Design Patterns and Video Games

OpenGL 2D Facade (23): Water animation

In this post, I show how to animate water tiles using shaders. The approach I propose also works for all animations that repeat continuously in the same layer!

This post is part of the OpenGL 2D Facade series


All water tiles we create on the map are animated:

Animation with shaders

Sub tilesets

We use the type 3 water tiles created by Pipoya: It is an 8-step animation, and for each step, we have tiles for every corner:

Water animation tiles

For instance, the top-left tile (water surrounded by land) has the following animation tiles: (0,0) (8,0) (16,0) (24,0) (32,0) (40,0) (48,0) (56,0). More generally, we can compute the ith animtation of a tile at coordinate (x,y) using a shift:

tile(i) = (x + i*8, y)

Vertex shader

We can shift all tiles in the vertex shader to get the animation:

#version 330
layout (location=0) in vec4 vertex;
layout (location=1) in vec2 inputUV;
                   out vec2 outputUV;
uniform vec4 translation;
uniform vec2 uvShift;
void main() {
    gl_Position = vertex + translation;
    outputUV = inputUV + uvShift;

Line 6 declares a 2D uniform variable with the tile shift (converted to UV coordinates).

Line 9 computes the final UV coordinates: it is the tile coordinates as usual plus the shift.

This approach works fine as long as all tiles have the same number of animation steps. We also have to organize them similarly since we can set only one shift (not one for each animation case). For the water case, we create one row for each water type:

Water animation tiles

As a result, every time we shift by i*8 tiles, we display the ith animation step for all water types.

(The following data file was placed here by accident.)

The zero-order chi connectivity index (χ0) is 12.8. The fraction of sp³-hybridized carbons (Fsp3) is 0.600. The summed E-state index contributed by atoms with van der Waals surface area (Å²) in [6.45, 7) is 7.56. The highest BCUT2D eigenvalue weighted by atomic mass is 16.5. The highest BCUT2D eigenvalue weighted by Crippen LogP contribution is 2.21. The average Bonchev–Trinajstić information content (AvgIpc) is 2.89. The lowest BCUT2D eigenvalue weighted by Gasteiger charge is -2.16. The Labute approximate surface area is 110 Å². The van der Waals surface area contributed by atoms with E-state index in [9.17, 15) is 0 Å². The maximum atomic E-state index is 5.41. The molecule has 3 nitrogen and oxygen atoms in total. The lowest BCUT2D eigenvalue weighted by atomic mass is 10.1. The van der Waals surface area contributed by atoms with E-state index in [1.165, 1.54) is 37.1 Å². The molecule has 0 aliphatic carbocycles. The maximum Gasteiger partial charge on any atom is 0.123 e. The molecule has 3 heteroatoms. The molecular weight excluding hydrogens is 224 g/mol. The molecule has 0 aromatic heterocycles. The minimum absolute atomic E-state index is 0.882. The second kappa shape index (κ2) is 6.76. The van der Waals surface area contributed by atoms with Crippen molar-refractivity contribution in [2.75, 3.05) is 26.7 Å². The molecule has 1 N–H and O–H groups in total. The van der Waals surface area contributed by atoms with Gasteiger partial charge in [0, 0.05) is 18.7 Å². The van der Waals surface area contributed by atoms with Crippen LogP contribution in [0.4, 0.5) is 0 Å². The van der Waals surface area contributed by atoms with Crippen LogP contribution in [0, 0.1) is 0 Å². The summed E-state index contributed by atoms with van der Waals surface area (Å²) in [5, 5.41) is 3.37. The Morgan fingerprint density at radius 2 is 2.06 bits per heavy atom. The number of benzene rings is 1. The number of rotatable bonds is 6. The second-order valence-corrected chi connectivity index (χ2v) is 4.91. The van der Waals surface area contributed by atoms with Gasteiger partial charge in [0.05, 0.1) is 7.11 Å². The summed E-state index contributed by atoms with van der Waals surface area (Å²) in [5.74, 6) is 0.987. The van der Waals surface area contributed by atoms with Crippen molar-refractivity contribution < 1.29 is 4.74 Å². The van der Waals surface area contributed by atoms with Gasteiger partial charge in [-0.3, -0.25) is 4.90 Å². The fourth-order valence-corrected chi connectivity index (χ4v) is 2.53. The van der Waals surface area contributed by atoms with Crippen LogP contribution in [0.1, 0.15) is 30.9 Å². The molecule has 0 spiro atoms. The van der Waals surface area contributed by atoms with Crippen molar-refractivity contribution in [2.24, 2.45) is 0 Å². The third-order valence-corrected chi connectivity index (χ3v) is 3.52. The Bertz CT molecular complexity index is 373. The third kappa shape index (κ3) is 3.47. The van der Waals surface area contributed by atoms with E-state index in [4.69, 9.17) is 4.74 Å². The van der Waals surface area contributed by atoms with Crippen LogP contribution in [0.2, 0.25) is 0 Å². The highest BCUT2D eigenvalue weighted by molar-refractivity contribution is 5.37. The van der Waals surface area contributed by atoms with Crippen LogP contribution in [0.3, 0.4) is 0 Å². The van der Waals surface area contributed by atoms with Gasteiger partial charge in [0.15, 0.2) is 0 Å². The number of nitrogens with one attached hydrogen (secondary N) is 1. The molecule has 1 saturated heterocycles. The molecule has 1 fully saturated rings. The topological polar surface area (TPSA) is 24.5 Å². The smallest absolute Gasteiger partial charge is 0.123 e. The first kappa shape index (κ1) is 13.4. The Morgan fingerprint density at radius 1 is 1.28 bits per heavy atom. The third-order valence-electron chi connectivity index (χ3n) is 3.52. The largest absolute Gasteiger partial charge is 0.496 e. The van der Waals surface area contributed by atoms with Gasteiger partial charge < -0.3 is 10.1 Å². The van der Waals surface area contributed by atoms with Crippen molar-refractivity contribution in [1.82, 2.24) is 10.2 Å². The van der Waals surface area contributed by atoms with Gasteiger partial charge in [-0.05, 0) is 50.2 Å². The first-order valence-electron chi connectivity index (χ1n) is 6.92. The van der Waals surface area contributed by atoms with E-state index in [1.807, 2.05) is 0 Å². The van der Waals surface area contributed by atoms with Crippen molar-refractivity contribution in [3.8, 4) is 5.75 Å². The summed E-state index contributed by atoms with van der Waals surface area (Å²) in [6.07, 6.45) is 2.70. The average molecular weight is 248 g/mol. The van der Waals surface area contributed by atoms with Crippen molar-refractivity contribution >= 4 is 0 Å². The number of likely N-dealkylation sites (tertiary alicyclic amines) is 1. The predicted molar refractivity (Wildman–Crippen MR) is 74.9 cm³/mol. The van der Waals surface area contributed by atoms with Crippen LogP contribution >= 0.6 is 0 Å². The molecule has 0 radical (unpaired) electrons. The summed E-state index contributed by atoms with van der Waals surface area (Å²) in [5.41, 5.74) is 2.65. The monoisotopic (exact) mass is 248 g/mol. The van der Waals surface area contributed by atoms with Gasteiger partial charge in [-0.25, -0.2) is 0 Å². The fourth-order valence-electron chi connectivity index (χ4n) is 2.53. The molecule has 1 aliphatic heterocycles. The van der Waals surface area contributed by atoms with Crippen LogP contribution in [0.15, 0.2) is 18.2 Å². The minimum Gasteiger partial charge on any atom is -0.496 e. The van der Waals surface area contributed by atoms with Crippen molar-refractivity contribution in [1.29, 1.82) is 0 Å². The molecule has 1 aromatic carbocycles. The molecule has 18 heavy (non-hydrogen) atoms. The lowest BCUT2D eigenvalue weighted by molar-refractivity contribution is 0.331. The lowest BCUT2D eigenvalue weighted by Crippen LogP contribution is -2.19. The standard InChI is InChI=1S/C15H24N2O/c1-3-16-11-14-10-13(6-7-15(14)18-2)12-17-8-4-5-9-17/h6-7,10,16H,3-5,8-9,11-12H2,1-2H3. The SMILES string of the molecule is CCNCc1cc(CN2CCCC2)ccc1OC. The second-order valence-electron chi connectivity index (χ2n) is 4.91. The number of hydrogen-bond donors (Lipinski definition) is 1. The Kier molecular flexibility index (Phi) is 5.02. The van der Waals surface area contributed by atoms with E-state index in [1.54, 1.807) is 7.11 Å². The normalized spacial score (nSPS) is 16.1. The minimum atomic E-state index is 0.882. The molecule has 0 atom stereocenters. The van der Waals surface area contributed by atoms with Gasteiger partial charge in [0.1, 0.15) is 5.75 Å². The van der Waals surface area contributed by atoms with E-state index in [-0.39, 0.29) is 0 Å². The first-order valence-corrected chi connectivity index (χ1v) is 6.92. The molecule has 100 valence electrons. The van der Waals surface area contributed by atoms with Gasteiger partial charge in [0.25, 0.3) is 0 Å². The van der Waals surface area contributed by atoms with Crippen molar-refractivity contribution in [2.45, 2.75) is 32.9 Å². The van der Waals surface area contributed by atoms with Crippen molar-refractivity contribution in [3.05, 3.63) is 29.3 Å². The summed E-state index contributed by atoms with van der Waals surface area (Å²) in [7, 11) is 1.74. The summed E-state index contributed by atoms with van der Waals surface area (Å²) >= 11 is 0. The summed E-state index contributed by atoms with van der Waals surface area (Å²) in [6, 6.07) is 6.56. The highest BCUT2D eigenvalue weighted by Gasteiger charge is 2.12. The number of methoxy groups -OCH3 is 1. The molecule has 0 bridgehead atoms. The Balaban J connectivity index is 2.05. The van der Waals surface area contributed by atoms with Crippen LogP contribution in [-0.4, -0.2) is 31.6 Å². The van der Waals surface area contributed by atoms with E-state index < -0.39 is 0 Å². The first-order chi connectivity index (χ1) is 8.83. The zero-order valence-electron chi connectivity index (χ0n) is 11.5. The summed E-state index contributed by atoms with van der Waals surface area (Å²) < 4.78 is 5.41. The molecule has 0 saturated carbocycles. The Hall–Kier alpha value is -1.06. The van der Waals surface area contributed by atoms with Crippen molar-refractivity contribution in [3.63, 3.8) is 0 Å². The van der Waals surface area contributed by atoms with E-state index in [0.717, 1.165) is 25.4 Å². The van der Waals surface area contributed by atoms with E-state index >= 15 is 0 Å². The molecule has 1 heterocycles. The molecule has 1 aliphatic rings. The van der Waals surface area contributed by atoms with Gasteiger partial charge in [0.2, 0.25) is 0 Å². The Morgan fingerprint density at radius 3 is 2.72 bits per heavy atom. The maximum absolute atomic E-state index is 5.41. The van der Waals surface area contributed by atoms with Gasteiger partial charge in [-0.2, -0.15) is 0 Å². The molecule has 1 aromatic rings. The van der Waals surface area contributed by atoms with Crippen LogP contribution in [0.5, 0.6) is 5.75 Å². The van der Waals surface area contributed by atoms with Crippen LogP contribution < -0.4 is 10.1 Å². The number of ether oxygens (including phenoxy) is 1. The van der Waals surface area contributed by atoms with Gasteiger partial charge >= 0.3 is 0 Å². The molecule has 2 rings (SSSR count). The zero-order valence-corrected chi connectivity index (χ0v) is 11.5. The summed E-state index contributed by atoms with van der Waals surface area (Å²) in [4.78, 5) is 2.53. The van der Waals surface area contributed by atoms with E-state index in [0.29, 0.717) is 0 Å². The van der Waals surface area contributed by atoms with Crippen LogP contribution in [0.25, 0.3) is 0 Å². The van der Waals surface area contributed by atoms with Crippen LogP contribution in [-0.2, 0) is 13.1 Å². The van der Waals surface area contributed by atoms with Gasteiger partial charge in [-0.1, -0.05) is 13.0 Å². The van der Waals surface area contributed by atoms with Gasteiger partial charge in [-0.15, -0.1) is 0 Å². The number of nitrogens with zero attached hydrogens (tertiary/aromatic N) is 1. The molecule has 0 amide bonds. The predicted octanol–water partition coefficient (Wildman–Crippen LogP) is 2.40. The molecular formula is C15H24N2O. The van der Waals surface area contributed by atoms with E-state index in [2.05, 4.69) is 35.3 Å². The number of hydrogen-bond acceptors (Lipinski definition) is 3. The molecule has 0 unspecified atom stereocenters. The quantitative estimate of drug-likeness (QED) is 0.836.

Compute UV coordinates

We need to convert the tile coordinates into OpenGL UV coordinates. These coordinates are between 0 and 1, and the Y-axis is bottom-up:

uvShiftX = -x * tileSize * texturePixelWidth
uvShiftY = y * tileSize * texturePixelHeight

We compute the size of a pixel in the texture as before:

texturePixelWidth = 1.0 / float(textureWidth)
texturePixelHeight = 1.0 / float(textureHeight)

Finally, we set the uniform using the OpenGL functions:

uvShiftShaderVar = glGetUniformLocation(shaderProgramId, "uvShift")
glUniform2f(uvShiftShaderVar, uvShiftX, uvShiftY)

Main program improvements

I improved the main program; I sum it up here.

State. There is a new water layer in regions. We represent it as another dimension in the Numpy array.

We update version 1 of the region serializer. It can create a new region (with two dimensions in the Numpy array) from a version 1 save. We also create version 2 of the region serializer. Then, the code can load version 1 and 2 saves and create version 2 saves.

Logic. We add new commands to add or remove water tiles in regions.

Layers. We add a new attribute that stores the tile shift. It means that each layer (ground, water, text, ...) can have its animation cycle. We use these values in the render() method of the Facade:

def render(self):


    translationShaderVar = glGetUniformLocation(self.__shaderProgramId, "translation")
    uvShiftShaderVar = glGetUniformLocation(self.__shaderProgramId, "uvShift")
    for layerGroup in self.__layerGroups:
        if layerGroup is None:
                    layerGroup.translationX, layerGroup.translationY,
                    0.0, 0.0)
        for layer in layerGroup:
            glUniform2f(uvShiftShaderVar, layer.uvShiftX, layer.uvShiftY)



Edit game mode. We set the tile shift for the water layer in the render() method. It is not the best design since this animation is not specific to edition mode, I'll improve that later:

def render(self):
    if self.__waterLayer is not None:
            self.__tileSize * 8 * (self.__waterAnimation // 6), 0
        self.__waterAnimation += 1
        if self.__waterAnimation >= 8 * 6:
            self.__waterAnimation = 0


Final program

Download code & assets

In the next post, I'll start to show the use of the OpenGL Z-buffer in a 2D game.